Fifteen items were constructed considering all the dimensions related to activity restriction in simple and short sentences to promote comprehension. The items were reviewed by another expert committee for content validation, and necessary changes were made as per the expert recommendations. After revision, the questionnaires were translated to the local language Hindi in a linguistically valid manner through a back and forth translation process. Back translation was done by another language expert efficient in both English and Hindi. Then, both English versions of the questionnaires were compared for the change in meaning due to translation. Revision was done to address the discrepancies identified in the back translation. After development and content validation, pretesting was done among twenty adolescents from the study area and assessed for relevance and understanding of the items following which the questionnaire was used for data collection in the study participants.
After obtaining informed and written consent from eligible adolescents, data were collected using a pretested semi-structured interview schedule. Details such as sociodemographic details, menstrual hygiene practices, and activities restricted during menstruation were collected. Age of the adolescents was categorized as early (10–14 years) and late adolescents (15–19 years) based on the United Nations Children's Fund classification. Socioeconomic status of the study participants was classified based on the Modified BG Prasad Scale 2019 based on the per capita income of the family.
Household activity included preparing food, cleaning home, washing clothes, taking care of siblings, lifting heavy weights, and fetching water.
Outdoor activities included playing outdoor games, going to market, fetching water from outside, and going for shopping.
Social functions included social gatherings such as family functions, marriages, birthday parties, and get together with friends.
Missed school/work included not going to school or workplace at least for 1 day in the past 1 year because of reasons attributed to menstruation-related issues as reported by the participant.
Religious practices included going to temple, handling religious books/things, doing puja, and entering puja room in the house.
Data were entered in MS Excel and analyzed using STATA statistical software version 14 (StataCorp LLC, Lakeway Drive College Station, Texas, USA). Continuous variables were summarized as mean with standard deviation (SD) or median with interquartile range (IQR) based on the distribution of data. Categorical variables were summarized as frequencies and proportions. Kaiser-Meyer-Olkin (KMO) index was used to measure the sampling adequacy. Bartlett's test of sphericity was used to test the correlation between the items of the questionnaire, and the suitability of the data for structure detection was checked. A correlation matrix was generated to check the suitability of data for factor analysis, and eigenvalues were calculated. A scree plot was used to confirm the choice of components. Exploratory factor analysis using principal component analysis (PCA) with varimax orthogonal rotation and Kaiser normalization was done for the menstruation -related activity restriction questionnaire (MRARQ).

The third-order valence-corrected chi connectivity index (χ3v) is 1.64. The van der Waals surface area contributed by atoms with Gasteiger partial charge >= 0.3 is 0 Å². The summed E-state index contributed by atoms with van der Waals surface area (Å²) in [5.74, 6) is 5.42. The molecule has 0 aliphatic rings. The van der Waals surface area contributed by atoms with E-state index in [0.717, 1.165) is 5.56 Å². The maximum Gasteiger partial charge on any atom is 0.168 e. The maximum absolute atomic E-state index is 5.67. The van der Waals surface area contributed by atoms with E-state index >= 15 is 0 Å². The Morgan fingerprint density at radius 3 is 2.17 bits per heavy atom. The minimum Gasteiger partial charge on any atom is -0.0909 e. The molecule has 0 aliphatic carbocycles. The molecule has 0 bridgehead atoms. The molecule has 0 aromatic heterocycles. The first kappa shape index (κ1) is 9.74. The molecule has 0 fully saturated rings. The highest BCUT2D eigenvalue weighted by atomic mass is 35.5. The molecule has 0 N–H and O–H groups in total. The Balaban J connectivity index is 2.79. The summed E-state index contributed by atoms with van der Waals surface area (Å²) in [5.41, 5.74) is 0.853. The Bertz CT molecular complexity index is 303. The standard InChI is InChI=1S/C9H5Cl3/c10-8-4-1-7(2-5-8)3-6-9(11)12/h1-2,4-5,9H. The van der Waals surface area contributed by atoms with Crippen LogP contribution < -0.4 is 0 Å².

The study was conducted after getting an ethical clearance certificate from the Institutional Ethical Committee of Maulana Azad Medical College. Data were collected after getting informed written consent from the study participants. After collecting the details, the adolescents were given health education regarding the healthy MHM and government schemes related to the menstrual hygiene.
| Results|| |
A total of 1100 adolescent girls were enrolled whose mean (±SD) age was 15.8 (±2.1) years, with 332 (70%) participants in the late adolescent stage and 768 (30%) in the early adolescent stage. The median (IQR) age was 13 (13–14) early adolescents and 17 (16–18) among late adolescents. Most participants were Hindu by religion (84%), unmarried (98%), and belonging to nuclear family (86%), whereas only 3% were involved in any part-time or full-time job.
The median (IQR) per capita income of the study participants was 2000 (1250–3000). According to the Modified BG Prasad 2019 Scale, 207 (19%) belonged to class 5, 373 (34%) belonged to class 4, 232 (21%) belonged to class 3, 152 (14%) belonged to class 2, and 36 (3%) belonged to class 1.